A week has passed since the auction for Greek CDS. Perhaps it’s now time to reflect on the credit event process. Toward that end we wanted to share our thoughts in a combined derivatiViews and media.comment post, and we also encourage our readers to offer their views.
In our minds, the most striking thing about the entire situation was the wholesale shift in sentiment regarding the potential risks of a credit event. In the space of a few months, it went from being a big issue to a non-issue (though it really should not have been an issue at all). We – and anyone who looked at the DTCC’s trade repository website – knew all along that the level of Greek CDS exposure was relatively small. In addition, while it was published in aggregate on the DTCC’s site, it was known on an individual firm level to regulators. The credit event truly was a non-event.
One of the major reasons why it was a non-event is because of the significant amount of work that ISDA and the Determinations Committees have put into ensuring that the credit event process is fair and robust. This process has been tested many times since it was introduced a few years ago and continues to work well for all market participants.
Our biggest disappointment throughout the process was the lack of understanding by some of two important points about the credit event process. The first point relates to the structure, composition and workings of the Determinations Committees. Apparently, the fact that the names of the individual firm representatives serving on the DCs are not disclosed makes them “secretive” to some. This is despite the fact that the names of the firms serving on the DCs are public, their votes are public, and the rules governing how the DCs function are public. It’s important to note that the individual firm representatives can and do change from credit event to credit event; there is no “list” per se.
The second point relates to the nature and definition of a credit event. As we said repeatedly, particularly here, a contract is a contract. One can speculate about what might be or what should be – and many did. But we repeatedly urged people to read and understand the contract as written. If they had, then there would have been little surprise that the DC could really not act until the collective action clauses (CACs) were invoked by the Greek government. This important step meant that the Greek restructuring was binding on ALL holders, which is a condition required for a credit event to occur under the restructuring clause. In addition, until the Greek government acted – and posted their action in the official government gazette – the CACs were not officially invoked. This too is required before a credit event can be declared. That’s because the DCs do not vote prospectively on credit events.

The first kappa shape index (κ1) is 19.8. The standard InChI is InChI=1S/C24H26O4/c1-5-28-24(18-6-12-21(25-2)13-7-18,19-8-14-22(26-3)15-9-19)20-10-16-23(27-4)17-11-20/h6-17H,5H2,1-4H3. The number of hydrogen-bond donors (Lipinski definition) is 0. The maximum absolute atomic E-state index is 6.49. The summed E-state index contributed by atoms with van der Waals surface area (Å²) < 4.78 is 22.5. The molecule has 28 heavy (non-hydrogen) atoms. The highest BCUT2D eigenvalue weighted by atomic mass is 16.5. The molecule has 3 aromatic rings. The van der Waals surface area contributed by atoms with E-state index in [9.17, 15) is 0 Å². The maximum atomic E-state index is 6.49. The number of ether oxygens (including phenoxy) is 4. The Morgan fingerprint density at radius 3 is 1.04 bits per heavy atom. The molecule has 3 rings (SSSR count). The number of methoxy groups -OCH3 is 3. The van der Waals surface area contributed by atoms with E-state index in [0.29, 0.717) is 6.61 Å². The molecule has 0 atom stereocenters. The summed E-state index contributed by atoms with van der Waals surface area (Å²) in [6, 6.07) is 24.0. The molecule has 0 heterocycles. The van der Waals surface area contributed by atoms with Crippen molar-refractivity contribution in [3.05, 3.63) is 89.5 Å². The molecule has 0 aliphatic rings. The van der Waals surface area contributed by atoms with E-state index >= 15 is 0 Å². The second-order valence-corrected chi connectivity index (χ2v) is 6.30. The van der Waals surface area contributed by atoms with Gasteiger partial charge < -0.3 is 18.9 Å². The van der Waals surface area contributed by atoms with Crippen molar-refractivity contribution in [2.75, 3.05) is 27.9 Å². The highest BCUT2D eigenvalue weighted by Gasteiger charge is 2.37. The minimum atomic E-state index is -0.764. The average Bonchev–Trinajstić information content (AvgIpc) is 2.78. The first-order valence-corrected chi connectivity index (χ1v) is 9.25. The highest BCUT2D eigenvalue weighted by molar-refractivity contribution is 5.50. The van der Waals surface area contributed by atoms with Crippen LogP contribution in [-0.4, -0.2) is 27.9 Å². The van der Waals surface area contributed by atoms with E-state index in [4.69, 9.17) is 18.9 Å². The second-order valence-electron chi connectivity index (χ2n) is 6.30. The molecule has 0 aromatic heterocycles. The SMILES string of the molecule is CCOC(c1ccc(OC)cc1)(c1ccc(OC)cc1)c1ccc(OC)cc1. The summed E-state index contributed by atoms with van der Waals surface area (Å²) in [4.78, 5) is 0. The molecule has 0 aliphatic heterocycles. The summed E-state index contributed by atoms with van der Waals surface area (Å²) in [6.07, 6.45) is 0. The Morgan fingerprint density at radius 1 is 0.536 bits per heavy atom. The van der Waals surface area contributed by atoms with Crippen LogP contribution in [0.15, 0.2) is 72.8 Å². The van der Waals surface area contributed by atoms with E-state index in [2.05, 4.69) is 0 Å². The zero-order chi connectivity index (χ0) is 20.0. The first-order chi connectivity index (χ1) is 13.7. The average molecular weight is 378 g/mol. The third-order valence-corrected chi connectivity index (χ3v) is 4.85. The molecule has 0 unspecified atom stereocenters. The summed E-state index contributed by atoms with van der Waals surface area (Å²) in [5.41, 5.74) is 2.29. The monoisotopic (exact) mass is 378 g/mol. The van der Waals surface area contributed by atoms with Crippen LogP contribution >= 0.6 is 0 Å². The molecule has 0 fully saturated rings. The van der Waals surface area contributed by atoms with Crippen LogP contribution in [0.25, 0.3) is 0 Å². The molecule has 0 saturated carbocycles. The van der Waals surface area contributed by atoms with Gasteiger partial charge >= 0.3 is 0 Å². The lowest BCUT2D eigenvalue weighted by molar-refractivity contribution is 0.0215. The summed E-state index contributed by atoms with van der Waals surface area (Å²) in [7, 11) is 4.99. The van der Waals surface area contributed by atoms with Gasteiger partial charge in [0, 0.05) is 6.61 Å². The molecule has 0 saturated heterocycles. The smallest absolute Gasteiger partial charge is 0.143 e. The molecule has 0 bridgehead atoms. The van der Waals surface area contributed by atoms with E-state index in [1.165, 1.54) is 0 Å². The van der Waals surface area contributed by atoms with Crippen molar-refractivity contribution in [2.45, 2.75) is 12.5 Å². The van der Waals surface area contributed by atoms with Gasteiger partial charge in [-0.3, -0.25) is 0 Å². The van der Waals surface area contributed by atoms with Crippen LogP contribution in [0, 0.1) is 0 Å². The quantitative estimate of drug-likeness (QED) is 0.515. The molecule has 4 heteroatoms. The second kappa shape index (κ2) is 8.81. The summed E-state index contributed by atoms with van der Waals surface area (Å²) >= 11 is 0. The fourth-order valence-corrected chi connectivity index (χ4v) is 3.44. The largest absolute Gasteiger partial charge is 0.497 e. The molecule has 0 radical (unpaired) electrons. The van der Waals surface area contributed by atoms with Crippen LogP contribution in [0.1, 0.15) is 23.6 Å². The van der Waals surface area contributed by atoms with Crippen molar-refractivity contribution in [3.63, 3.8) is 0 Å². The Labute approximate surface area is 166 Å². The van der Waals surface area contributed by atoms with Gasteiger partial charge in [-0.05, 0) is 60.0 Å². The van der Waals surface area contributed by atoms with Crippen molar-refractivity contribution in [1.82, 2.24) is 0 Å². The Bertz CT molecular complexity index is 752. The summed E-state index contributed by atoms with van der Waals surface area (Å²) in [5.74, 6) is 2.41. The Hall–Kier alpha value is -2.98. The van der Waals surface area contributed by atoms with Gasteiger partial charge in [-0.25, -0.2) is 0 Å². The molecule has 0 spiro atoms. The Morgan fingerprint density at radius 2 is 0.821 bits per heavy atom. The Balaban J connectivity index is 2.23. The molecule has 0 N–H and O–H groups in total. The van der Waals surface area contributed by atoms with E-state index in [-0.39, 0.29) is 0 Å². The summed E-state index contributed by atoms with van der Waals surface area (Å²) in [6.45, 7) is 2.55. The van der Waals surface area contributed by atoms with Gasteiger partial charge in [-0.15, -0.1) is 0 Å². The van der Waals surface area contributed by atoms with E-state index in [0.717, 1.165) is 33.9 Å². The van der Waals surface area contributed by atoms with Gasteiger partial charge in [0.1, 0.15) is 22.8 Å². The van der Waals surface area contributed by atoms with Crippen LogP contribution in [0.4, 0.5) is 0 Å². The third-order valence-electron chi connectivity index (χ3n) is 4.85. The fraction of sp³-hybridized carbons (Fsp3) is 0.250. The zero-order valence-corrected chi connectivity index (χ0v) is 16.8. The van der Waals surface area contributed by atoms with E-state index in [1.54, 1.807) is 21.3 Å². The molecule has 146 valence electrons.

The Greek credit event also demonstrates to ISDA that we have more work to do. Some market participants legitimately raised the question of whether the package of obligations issued in exchange for old Greek bonds should be considered in the Greek credit event auction, arguing that this was the “right” economic result. Yet among those obligations were certificates issued by the European Financial Stability Facility, not the Greek government, so the package was not considered in the auction.
The fact that the package was not included in the auction was picked up in the blogosphere as evidence that CDS are somehow fundamentally flawed. We beg to differ with that broad characterization.
We believe that it is important to adhere to the terms of contracts as written and agreed between parties as to do otherwise would adversely impact the market. Also, we knew there would be good deliverables for the auction. But we at ISDA also have a long track record of learning from and adapting to market experiences, particularly ones as significant as this.
We are also committed to considering changes going forward, not just for new contracts, but where there is market consensus for a change, for existing contracts as well. One need only look at the 2009 Big Bang Protocol for evidence, when the structure for CDS for both new and existing CDS was agreed broadly by market participants.
Whether, when and how to change the contract to address this recent experience is already being debated by market participants. As we have on many occasions before – for CDS and for the whole range of OTC derivatives – ISDA will play a central role in facilitating the evolution of products that we believe are an essential part of the fabric of the credit markets and of the financial system as a whole.